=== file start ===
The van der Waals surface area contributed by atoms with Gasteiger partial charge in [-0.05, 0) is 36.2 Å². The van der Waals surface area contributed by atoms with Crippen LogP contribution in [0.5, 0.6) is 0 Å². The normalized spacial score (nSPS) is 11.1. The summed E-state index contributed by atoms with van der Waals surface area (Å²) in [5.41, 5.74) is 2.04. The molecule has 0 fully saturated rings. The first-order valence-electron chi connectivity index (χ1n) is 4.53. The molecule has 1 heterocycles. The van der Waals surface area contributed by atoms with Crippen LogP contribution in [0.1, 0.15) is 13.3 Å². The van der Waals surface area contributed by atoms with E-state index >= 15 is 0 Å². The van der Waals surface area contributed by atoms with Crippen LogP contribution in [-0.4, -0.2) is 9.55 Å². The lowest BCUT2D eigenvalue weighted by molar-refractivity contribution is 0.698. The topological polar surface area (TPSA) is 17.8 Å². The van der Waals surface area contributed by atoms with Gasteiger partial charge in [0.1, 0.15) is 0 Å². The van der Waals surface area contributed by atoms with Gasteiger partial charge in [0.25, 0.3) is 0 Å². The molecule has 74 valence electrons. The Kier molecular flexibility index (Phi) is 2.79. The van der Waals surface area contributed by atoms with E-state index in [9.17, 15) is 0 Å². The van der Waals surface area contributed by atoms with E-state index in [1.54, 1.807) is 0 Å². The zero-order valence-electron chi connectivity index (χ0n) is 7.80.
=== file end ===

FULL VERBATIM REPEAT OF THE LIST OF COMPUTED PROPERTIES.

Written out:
The van der Waals surface area contributed by atoms with Gasteiger partial charge in [-0.05, 0) is 36.2 Å². The van der Waals surface area contributed by atoms with Crippen LogP contribution in [0.5, 0.6) is 0 Å². The normalized spacial score (nSPS) is 11.1. The summed E-state index contributed by atoms with van der Waals surface area (Å²) in [5.41, 5.74) is 2.04. The molecule has 0 fully saturated rings. The first-order valence-electron chi connectivity index (χ1n) is 4.53. The molecule has 1 heterocycles. The van der Waals surface area contributed by atoms with Crippen LogP contribution in [0.1, 0.15) is 13.3 Å². The van der Waals surface area contributed by atoms with E-state index >= 15 is 0 Å². The van der Waals surface area contributed by atoms with Crippen LogP contribution in [-0.4, -0.2) is 9.55 Å². The lowest BCUT2D eigenvalue weighted by molar-refractivity contribution is 0.698. The topological polar surface area (TPSA) is 17.8 Å². The van der Waals surface area contributed by atoms with Gasteiger partial charge in [0.1, 0.15) is 0 Å². The van der Waals surface area contributed by atoms with Gasteiger partial charge in [0.25, 0.3) is 0 Å². The molecule has 74 valence electrons. The Kier molecular flexibility index (Phi) is 2.79. The van der Waals surface area contributed by atoms with E-state index in [9.17, 15) is 0 Å². The van der Waals surface area contributed by atoms with E-state index in [1.54, 1.807) is 0 Å². The zero-order valence-electron chi connectivity index (χ0n) is 7.80.